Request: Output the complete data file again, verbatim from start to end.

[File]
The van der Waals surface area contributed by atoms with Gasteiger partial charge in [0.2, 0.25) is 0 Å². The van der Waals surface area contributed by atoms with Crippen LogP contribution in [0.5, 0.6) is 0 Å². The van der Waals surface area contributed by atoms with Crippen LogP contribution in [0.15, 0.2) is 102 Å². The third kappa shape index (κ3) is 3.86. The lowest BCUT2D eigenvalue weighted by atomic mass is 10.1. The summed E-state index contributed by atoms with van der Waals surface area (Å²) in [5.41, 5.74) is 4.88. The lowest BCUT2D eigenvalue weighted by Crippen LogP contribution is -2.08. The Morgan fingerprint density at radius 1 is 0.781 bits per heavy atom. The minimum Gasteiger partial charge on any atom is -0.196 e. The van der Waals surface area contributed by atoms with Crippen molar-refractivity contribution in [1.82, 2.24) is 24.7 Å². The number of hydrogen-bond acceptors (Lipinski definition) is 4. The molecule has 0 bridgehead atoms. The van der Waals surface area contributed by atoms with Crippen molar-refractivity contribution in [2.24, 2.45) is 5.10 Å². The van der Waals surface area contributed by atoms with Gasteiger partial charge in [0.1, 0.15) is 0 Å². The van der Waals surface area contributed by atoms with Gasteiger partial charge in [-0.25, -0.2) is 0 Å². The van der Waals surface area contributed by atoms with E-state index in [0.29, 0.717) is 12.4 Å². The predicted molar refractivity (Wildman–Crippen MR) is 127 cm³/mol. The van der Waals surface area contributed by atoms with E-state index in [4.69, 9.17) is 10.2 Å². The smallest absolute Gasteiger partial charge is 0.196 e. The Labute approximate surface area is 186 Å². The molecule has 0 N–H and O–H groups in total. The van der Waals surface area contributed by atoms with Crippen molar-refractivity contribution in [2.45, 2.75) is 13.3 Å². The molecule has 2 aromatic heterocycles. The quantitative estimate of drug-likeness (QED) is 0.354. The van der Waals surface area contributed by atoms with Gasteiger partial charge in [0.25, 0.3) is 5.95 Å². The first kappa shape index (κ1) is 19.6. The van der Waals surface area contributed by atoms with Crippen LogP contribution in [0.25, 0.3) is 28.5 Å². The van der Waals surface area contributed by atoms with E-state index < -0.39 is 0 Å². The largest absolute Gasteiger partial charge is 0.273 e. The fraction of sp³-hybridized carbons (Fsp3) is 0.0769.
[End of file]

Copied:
The van der Waals surface area contributed by atoms with Gasteiger partial charge in [0.2, 0.25) is 0 Å². The van der Waals surface area contributed by atoms with Crippen LogP contribution in [0.5, 0.6) is 0 Å². The van der Waals surface area contributed by atoms with Crippen LogP contribution in [0.15, 0.2) is 102 Å². The third kappa shape index (κ3) is 3.86. The lowest BCUT2D eigenvalue weighted by atomic mass is 10.1. The summed E-state index contributed by atoms with van der Waals surface area (Å²) in [5.41, 5.74) is 4.88. The lowest BCUT2D eigenvalue weighted by Crippen LogP contribution is -2.08. The Morgan fingerprint density at radius 1 is 0.781 bits per heavy atom. The minimum Gasteiger partial charge on any atom is -0.196 e. The van der Waals surface area contributed by atoms with Crippen molar-refractivity contribution in [1.82, 2.24) is 24.7 Å². The number of hydrogen-bond acceptors (Lipinski definition) is 4. The molecule has 0 bridgehead atoms. The van der Waals surface area contributed by atoms with Crippen molar-refractivity contribution in [2.24, 2.45) is 5.10 Å². The van der Waals surface area contributed by atoms with Gasteiger partial charge in [0.1, 0.15) is 0 Å². The van der Waals surface area contributed by atoms with Gasteiger partial charge in [-0.25, -0.2) is 0 Å². The van der Waals surface area contributed by atoms with E-state index in [0.29, 0.717) is 12.4 Å². The predicted molar refractivity (Wildman–Crippen MR) is 127 cm³/mol. The van der Waals surface area contributed by atoms with E-state index in [4.69, 9.17) is 10.2 Å². The smallest absolute Gasteiger partial charge is 0.196 e. The Labute approximate surface area is 186 Å². The molecule has 0 N–H and O–H groups in total. The van der Waals surface area contributed by atoms with Crippen molar-refractivity contribution in [2.45, 2.75) is 13.3 Å². The molecule has 2 aromatic heterocycles. The quantitative estimate of drug-likeness (QED) is 0.354. The van der Waals surface area contributed by atoms with Gasteiger partial charge in [0.25, 0.3) is 5.95 Å². The first kappa shape index (κ1) is 19.6. The van der Waals surface area contributed by atoms with Crippen LogP contribution in [0.25, 0.3) is 28.5 Å². The van der Waals surface area contributed by atoms with E-state index < -0.39 is 0 Å². The largest absolute Gasteiger partial charge is 0.273 e. The fraction of sp³-hybridized carbons (Fsp3) is 0.0769.